Some of the most powerful technological tools in fisheries biology open up the underwater world by making the invisible visible. While visually observing fish is possible in clear and shallow water, conducting surveys in deep or turbid environments, or at night, presents a greater challenge. The Adaptive Resolution Imaging Sonar (ARIS) and Dual-frequency Identification Sonar (DIDSON) cameras developed by Sound Metrics address this challenge by transmitting and receiving sound pulses that allow them to “see” underwater. These sound pulses bounce off of underwater animals or objects and are converted into high-resolution digital images, similar to a medical ultrasound. 

This technology allows for real-time counts and observations of fish in their natural habitat without the need for visible light, and also provides quantifiable data on fish length, depth, and distance from the camera. With the ability to capture details as small as a few millimeters, and view targets at a range of up to 40 meters, the ARIS can be deployed to survey fish and their habitats in a variety of settings. FISHBIO has used ARIS and DIDSON cameras to monitor restored wetlands and mitigated river levees, estimate adult salmonid escapement, and observe fish behavior in relation to changes in hydroelectric facility operations. We have also paired the ARIS with traditional video recording systems and fish sampling methods (such as seining or boat electrofishing) to collect complementary data or investigate how fish may avoid other types of sampling gear.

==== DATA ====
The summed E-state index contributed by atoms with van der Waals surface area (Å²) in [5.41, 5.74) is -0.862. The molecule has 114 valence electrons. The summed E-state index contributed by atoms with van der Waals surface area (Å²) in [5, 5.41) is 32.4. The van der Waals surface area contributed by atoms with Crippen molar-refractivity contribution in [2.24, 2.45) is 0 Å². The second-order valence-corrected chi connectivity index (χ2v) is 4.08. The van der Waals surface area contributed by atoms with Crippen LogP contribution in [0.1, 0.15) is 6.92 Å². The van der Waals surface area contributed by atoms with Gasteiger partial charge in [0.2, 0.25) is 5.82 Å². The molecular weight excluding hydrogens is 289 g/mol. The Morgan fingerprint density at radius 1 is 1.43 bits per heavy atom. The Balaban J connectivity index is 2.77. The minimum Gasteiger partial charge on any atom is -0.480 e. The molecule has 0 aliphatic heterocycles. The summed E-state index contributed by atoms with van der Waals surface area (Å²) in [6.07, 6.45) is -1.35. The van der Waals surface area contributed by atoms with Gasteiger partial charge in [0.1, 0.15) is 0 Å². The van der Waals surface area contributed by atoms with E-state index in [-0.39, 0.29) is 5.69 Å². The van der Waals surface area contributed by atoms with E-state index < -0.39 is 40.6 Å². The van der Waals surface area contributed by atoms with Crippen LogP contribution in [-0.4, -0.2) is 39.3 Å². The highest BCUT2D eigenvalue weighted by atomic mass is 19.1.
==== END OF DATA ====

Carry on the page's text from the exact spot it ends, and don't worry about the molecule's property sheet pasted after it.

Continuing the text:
As part of this work, our FABLAB has constructed a number of customized ARIS and DIDSON mounting and positioning systems that control the depth, pan, tilt, and roll of the camera, whether mounted on shore or on a boat. This combination of tools provides the versatility to effectively acquire data in many settings where other types of methods may be limited. Contact us to explore how the ARIS can be applied to address your project needs.

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